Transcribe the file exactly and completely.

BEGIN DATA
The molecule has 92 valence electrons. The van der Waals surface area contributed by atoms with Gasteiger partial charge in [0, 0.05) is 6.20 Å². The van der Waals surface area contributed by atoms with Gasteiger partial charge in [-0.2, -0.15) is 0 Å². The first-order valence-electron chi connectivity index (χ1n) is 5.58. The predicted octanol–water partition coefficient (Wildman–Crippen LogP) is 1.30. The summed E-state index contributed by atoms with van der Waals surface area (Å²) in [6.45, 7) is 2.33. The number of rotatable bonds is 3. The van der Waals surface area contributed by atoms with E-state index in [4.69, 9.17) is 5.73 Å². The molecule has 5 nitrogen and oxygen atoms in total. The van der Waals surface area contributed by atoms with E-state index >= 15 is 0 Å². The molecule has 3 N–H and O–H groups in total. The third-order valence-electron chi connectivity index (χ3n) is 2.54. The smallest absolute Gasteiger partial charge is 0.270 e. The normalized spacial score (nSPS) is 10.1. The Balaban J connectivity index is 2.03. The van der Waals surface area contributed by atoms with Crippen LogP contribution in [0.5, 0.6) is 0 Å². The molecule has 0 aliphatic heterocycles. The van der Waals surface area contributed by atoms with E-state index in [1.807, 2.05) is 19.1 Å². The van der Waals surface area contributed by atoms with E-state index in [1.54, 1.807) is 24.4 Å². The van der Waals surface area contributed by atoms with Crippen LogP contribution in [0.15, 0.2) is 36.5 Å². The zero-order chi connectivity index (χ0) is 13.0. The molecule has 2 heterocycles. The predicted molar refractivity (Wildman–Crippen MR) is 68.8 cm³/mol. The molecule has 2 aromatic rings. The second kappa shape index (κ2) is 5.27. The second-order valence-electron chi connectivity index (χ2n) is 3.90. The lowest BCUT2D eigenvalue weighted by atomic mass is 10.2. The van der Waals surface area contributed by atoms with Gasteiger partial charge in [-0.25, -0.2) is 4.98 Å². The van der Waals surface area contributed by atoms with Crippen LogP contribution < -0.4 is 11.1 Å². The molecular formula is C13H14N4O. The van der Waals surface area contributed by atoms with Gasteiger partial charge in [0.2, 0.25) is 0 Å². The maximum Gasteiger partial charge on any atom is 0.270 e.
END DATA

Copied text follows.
The molecule has 92 valence electrons. The van der Waals surface area contributed by atoms with Gasteiger partial charge in [0, 0.05) is 6.20 Å². The van der Waals surface area contributed by atoms with Gasteiger partial charge in [-0.2, -0.15) is 0 Å². The first-order valence-electron chi connectivity index (χ1n) is 5.58. The predicted octanol–water partition coefficient (Wildman–Crippen LogP) is 1.30. The summed E-state index contributed by atoms with van der Waals surface area (Å²) in [6.45, 7) is 2.33. The number of rotatable bonds is 3. The van der Waals surface area contributed by atoms with E-state index in [4.69, 9.17) is 5.73 Å². The molecule has 5 nitrogen and oxygen atoms in total. The van der Waals surface area contributed by atoms with E-state index >= 15 is 0 Å². The molecule has 3 N–H and O–H groups in total. The third-order valence-electron chi connectivity index (χ3n) is 2.54. The smallest absolute Gasteiger partial charge is 0.270 e. The normalized spacial score (nSPS) is 10.1. The Balaban J connectivity index is 2.03. The van der Waals surface area contributed by atoms with Crippen LogP contribution in [0.5, 0.6) is 0 Å². The molecule has 0 aliphatic heterocycles. The van der Waals surface area contributed by atoms with E-state index in [1.807, 2.05) is 19.1 Å². The van der Waals surface area contributed by atoms with E-state index in [1.54, 1.807) is 24.4 Å². The van der Waals surface area contributed by atoms with Crippen LogP contribution in [0.15, 0.2) is 36.5 Å². The zero-order chi connectivity index (χ0) is 13.0. The molecule has 2 heterocycles. The predicted molar refractivity (Wildman–Crippen MR) is 68.8 cm³/mol. The molecule has 2 aromatic rings. The second kappa shape index (κ2) is 5.27. The second-order valence-electron chi connectivity index (χ2n) is 3.90. The lowest BCUT2D eigenvalue weighted by atomic mass is 10.2. The van der Waals surface area contributed by atoms with Gasteiger partial charge in [-0.25, -0.2) is 4.98 Å². The van der Waals surface area contributed by atoms with Crippen LogP contribution < -0.4 is 11.1 Å². The molecular formula is C13H14N4O. The van der Waals surface area contributed by atoms with Gasteiger partial charge in [0.2, 0.25) is 0 Å². The maximum Gasteiger partial charge on any atom is 0.270 e.